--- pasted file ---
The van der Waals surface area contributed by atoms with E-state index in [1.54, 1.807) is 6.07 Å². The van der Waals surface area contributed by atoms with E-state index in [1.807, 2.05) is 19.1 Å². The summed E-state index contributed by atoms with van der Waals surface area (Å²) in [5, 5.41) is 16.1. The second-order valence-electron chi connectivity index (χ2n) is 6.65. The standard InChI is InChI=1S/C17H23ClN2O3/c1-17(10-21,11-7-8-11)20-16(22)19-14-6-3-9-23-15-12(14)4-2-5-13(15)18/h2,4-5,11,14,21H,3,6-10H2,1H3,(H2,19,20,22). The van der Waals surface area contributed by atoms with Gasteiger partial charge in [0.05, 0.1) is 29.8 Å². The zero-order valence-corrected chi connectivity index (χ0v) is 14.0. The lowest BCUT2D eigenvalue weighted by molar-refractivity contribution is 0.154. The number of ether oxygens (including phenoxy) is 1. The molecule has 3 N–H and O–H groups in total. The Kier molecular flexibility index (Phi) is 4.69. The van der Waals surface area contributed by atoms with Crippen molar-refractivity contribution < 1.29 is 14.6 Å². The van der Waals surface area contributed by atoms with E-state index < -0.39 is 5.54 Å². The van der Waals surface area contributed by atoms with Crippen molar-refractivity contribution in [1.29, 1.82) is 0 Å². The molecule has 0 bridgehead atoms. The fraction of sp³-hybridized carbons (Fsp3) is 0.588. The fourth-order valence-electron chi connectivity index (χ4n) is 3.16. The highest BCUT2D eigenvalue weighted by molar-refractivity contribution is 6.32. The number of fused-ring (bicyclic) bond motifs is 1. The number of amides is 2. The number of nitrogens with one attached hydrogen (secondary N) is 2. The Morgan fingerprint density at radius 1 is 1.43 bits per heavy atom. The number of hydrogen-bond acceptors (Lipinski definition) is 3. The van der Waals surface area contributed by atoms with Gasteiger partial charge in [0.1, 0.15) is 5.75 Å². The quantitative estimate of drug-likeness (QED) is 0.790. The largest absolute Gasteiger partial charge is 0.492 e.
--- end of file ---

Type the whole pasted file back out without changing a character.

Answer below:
The van der Waals surface area contributed by atoms with E-state index in [1.54, 1.807) is 6.07 Å². The van der Waals surface area contributed by atoms with E-state index in [1.807, 2.05) is 19.1 Å². The summed E-state index contributed by atoms with van der Waals surface area (Å²) in [5, 5.41) is 16.1. The second-order valence-electron chi connectivity index (χ2n) is 6.65. The standard InChI is InChI=1S/C17H23ClN2O3/c1-17(10-21,11-7-8-11)20-16(22)19-14-6-3-9-23-15-12(14)4-2-5-13(15)18/h2,4-5,11,14,21H,3,6-10H2,1H3,(H2,19,20,22). The van der Waals surface area contributed by atoms with Gasteiger partial charge in [0.05, 0.1) is 29.8 Å². The zero-order valence-corrected chi connectivity index (χ0v) is 14.0. The lowest BCUT2D eigenvalue weighted by molar-refractivity contribution is 0.154. The number of ether oxygens (including phenoxy) is 1. The molecule has 3 N–H and O–H groups in total. The Kier molecular flexibility index (Phi) is 4.69. The van der Waals surface area contributed by atoms with Crippen molar-refractivity contribution < 1.29 is 14.6 Å². The van der Waals surface area contributed by atoms with E-state index < -0.39 is 5.54 Å². The van der Waals surface area contributed by atoms with Crippen molar-refractivity contribution in [1.29, 1.82) is 0 Å². The molecule has 0 bridgehead atoms. The fraction of sp³-hybridized carbons (Fsp3) is 0.588. The fourth-order valence-electron chi connectivity index (χ4n) is 3.16. The highest BCUT2D eigenvalue weighted by molar-refractivity contribution is 6.32. The number of fused-ring (bicyclic) bond motifs is 1. The number of amides is 2. The number of nitrogens with one attached hydrogen (secondary N) is 2. The Morgan fingerprint density at radius 1 is 1.43 bits per heavy atom. The number of hydrogen-bond acceptors (Lipinski definition) is 3. The van der Waals surface area contributed by atoms with Gasteiger partial charge in [0.1, 0.15) is 5.75 Å². The quantitative estimate of drug-likeness (QED) is 0.790. The largest absolute Gasteiger partial charge is 0.492 e.